Journey to the centre of the universe…
..or at least to the only island on a loch on an island on a loch in the UK… which is close enough in my mind!
A few weeks ago I got an email newsletter from Walkhighlands with a post on freshwater lochs. In there I found the nugget of gold dust that formed into an idea for our next adventure. As soon as I saw we could visit the only island on a lake on an island on a lake I knew we had to go… that, and it looking pretty spectacular too!
The loch was Loch Maree which is in the North West of Scotland. It is on the North side of the Torridon mountains, and has about 30 islands on it, mainly stretching in a line from about 1km north of Slattadale carpark. It is a pretty big loch, being about 3 km wide and just a bit under 20 km long so preparation and a good weather forecast are essential. Having said that, it is only about a 500m stretch which is truly exposed from the prevailing wind, before you can reach the shelter of the islands.
Our island adventure day started brilliantly, with perfect calm conditions after a beautiful sunrise, which we got to watch from our campervan. We set off with woolly hats on and food packed. A short time later we approached the first islands and gently started to meander our way down the south side of the island chain. We got mixed up between two of the islands – Garbh Eilean and Eilean Subhainn, our target island, but the short hop over a sandbar to cross the one island only added to the adventure.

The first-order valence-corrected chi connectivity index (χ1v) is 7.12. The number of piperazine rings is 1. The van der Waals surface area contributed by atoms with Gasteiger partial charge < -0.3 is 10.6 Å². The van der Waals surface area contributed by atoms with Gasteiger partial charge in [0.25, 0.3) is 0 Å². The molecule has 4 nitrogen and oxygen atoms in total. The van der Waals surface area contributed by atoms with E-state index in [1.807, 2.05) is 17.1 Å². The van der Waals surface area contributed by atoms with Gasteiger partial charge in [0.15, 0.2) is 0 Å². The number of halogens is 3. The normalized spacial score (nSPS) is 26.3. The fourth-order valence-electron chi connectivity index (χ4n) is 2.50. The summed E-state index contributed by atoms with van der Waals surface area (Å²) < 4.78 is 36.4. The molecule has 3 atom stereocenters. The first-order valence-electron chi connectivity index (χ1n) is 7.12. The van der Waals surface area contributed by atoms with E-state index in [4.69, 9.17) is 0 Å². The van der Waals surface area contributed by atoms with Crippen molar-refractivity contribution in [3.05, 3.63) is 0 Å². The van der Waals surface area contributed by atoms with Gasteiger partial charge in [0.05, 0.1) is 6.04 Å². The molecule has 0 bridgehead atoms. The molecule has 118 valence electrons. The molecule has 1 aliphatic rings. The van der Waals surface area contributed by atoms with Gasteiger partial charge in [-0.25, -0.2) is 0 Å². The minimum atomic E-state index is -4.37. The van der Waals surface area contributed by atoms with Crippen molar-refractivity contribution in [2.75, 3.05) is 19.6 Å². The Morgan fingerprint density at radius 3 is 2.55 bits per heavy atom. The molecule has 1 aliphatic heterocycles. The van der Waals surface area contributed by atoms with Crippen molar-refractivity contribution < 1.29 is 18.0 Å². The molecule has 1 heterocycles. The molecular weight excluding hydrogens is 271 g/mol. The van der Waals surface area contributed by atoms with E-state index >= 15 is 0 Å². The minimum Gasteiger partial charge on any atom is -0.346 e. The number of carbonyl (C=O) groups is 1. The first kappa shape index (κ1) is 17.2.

As we approached Eilean Subhainn, we looked out for our first stop – an access point into the largest loch on the island. Depending on water level this may be a straightforward paddle in, but in our case we had to get out and lead the boat up the stream between the two. From there we paddled along the smaller, weed infested lake until we reached the far end, and our landing point.
Finally we were in the position to walk about 75m north, to reach the mythical loch with the island on it. It turns out that the island may not have been the centre of the universe, but was definitely an adventure, and a great place to visit. As always, the journey is as exciting as the destination, so we really relished our trip, feeling like explorers finding our way around uncharted islands and our son was talking like a pirate.
After our return to the boat, we gently paddled back out to the main loch and began exploring the north sides of the islands. Threading our way back and forth between the islands we started looking for a fun beach. Being in a sandstone area, sandy beaches are fairly common on these islands, so we picked a good looking one and stopped to draw some dinosaurs, crocodiles and other sea animals in the sand which our son loved.
We gently made our way back towards the van, taking our time and looking for a good spot for lunch. There were still a few midges about so we chose a rock island quite a way from vegetation to minimise the chances of being food whilst eating ours!
We eventually got back to the van about 5 hours after we set off – probably a record for us with our son in the canoe. We will be back for sure in the near future, and may look for a wildcamping spot nearby. The islands are a national nature reserve – we saw Golden Eagles circling overhead when we were there – so some sensitivity is important. In fact this is clearly the norm, as we didn’t see any evidence of fire scars, which is such a common eyesore around Scottish lochs.
- Loch Maree is located between Kinlochewe and Gairloch
- There is easy loch shore access at the Forestry Commission carpark at Slattadale http://scotland.forestry.gov.uk/visit/slattadale
- The car park has picnic benches and toilets and would be well worth visiting in its own right
- Loch Maree is pretty big so please watch the weather and be prepared
- The islands are a national nature reserve, so should be treated with care, particularly around bird nesting season etc